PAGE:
The Concept of Metadata for Digital Information Resources with Special Reference to Dublin Core (DC)

The Concept of Metadata for Digital Information Resources with Special Reference to Dublin Core (DC)

Sunil Tyagi (Government of India, India)
DOI: 10.4018/978-1-4666-2500-6.ch014


This chapter defines metadata, their types, creation, and some of the important functions. It enumerates an overview of the basic elements of the Dublin Core Metadata standard, and other metadata standards are also mentioned. The problem has been studied based on the information available in the open literature. As electronic information resources are rising and digital library initiatives are gaining wide acceptance, knowledge of metadata formats will help our library professionals in adapting their skills in cataloguing, classification, subject heading, key wording, and indexing for better inventory and exhaustive usage of electronic information. Metadata serves three general purposes. It supports resource discovery and locates the actual digital resource by inclusion of a digital identifier. As the number of electronic resources grows, metadata is used to create aggregate sites, bringing similar resources together and distinguishing dissimilar resources. The World Wide Web has created a revolution in the accessibility of digital information resources. Metadata is key to ensuring that resources will survive and continue to be accessible into the future. It can be embedded in a digital object or it can be stored separately like library catalogues. The Dublin Core (DC) is the most popular and widely accepted standard proposed to describe almost all categories of networked electronic resources.
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Metadata in its broadest interpretation is data about data. The importance of metadata as an aid to resource discovery is acknowledged in the digital library community. The Dublin Core initiative is a metadata standardization effort whose goal it is “to define a core set of elements for resource discovery,” and, in particular, to develop a set that “provides adequate data for Web resource discovery and is simple for authors and content managers to create and maintain.” Thiele in a recent review article says of the Dublin Core:

The object is to develop a simple metadata set and associated syntax that will be used by information producers and providers to describe their networked resources, thereby improving their chance of discovery.

The information overload in electronic or digital environment has increased the need to search the relevant and right information in an effective and efficient way. In order to meet this need, metadata is only the option. Metadata is an emerging approach that helps to find a standardized method for the organization, management, and dissemination of digital or electronic resources to end users in a meaningful way. In this respect, various metadata standards have been developed over the past few years for representing different types of digital information resources.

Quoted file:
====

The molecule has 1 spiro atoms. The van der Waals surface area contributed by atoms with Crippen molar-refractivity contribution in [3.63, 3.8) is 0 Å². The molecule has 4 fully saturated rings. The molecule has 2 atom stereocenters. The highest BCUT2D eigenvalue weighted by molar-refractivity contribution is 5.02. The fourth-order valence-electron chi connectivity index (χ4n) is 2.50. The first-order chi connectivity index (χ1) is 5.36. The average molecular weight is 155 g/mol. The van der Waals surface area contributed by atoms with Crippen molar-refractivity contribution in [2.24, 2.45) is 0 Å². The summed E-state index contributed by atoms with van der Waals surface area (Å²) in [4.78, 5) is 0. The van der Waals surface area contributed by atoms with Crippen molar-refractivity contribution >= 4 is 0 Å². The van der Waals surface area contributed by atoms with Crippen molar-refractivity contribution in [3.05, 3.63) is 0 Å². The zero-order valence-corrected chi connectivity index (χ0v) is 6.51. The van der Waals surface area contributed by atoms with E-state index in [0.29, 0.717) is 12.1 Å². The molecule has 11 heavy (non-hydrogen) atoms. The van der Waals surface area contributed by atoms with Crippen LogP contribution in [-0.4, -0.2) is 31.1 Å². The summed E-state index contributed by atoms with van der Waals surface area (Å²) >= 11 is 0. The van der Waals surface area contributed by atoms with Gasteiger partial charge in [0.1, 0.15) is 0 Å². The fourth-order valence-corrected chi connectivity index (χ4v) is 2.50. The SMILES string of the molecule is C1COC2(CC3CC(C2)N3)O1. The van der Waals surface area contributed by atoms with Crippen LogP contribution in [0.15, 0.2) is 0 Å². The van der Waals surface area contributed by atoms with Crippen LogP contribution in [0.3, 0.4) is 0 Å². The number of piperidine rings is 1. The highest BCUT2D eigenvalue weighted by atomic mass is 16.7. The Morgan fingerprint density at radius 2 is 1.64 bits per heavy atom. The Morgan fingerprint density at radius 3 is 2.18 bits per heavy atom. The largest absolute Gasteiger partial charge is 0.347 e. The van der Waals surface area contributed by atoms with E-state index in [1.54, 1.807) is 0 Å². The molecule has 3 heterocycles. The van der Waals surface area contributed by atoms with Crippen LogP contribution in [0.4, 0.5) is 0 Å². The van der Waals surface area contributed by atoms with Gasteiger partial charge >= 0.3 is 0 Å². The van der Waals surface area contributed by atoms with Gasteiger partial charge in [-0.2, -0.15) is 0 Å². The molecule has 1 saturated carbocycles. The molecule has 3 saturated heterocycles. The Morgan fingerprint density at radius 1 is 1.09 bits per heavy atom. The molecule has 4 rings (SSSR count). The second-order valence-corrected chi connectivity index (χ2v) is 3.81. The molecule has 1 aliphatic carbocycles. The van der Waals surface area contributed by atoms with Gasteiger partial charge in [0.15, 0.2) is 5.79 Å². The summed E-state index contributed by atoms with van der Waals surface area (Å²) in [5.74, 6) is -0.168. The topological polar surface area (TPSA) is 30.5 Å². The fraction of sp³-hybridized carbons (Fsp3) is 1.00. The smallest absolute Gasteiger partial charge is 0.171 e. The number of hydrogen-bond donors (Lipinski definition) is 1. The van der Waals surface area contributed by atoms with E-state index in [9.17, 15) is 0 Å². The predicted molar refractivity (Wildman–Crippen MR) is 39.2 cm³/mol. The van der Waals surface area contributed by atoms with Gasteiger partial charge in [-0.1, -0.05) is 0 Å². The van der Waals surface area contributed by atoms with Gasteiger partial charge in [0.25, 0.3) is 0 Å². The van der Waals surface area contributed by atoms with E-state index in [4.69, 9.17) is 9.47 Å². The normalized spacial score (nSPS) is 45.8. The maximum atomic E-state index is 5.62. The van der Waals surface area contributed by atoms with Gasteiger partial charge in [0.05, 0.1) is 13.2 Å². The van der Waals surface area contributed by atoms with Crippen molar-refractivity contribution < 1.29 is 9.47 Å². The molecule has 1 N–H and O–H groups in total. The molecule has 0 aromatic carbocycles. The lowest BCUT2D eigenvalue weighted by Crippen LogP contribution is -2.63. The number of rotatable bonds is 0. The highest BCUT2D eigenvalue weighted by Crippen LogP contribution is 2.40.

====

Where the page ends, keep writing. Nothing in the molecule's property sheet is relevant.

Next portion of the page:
Metadata is often called “data about data” or information about information.” Metadata is normally understood to mean structured data about resources that can be used to help support a wide range of operation. These include resource description and discovery, the management and long-term preservation of digital information resources. Thus, the term metadata can be interpreted as referring to something that is associated with a fact or data. In the library environment, definitions of metadata focus on the representation of information resources, where an information resource refers to any digital or non-digital material carrying information, whether textual or non-textual, that can be made explicit. Examples of information resources include books, Web pages, video recordings, images, and cartographic materials. Definitions of metadata provided by information professionals often specify both the type of resources for which metadata is used and the purpose(s) it serves, such that, over time, what constitutes metadata has grown in scope to suit the needs of multiple groups.

Metadata is data that represents certain properties of an information resource according to the semantic structure provided by an externally defined scheme. Just as importantly, this definition clarifies the distinction between metadata and a mere collection of values that describe an information resource. The popular interpretation of metadata as data about data or data about an information resource is, in fact, the definition of a metadata record. A metadata record consists of one or more element-value pairs, or metadata statements, that are used to describe the properties of an information resource.

It should be noted that, while all metadata schemes necessarily specify a set of elements and their semantics, some schemes do not prescribe content rules or specify a particular syntax. In such a case, metadata creators are free to establish their own rules and to apply any syntax they find appropriate when creating a metadata record for a resource.

Definitions of metadata frequently specify the purposes for which metadata is to be used. However, as Gilliland (2008) explains, metadata can be utilized in a wide range of activities. To define metadata based on purpose creates confusion as to what can be considered metadata. Specifying the purpose(s) of metadata is problematic because each purpose identified in a definition becomes a necessary condition that must be present in order for something to qualify as metadata. Different individuals and institutions may use metadata for different functions, and defining metadata in virtue of the purpose(s) it performs is both unstable and potentially contradictory.

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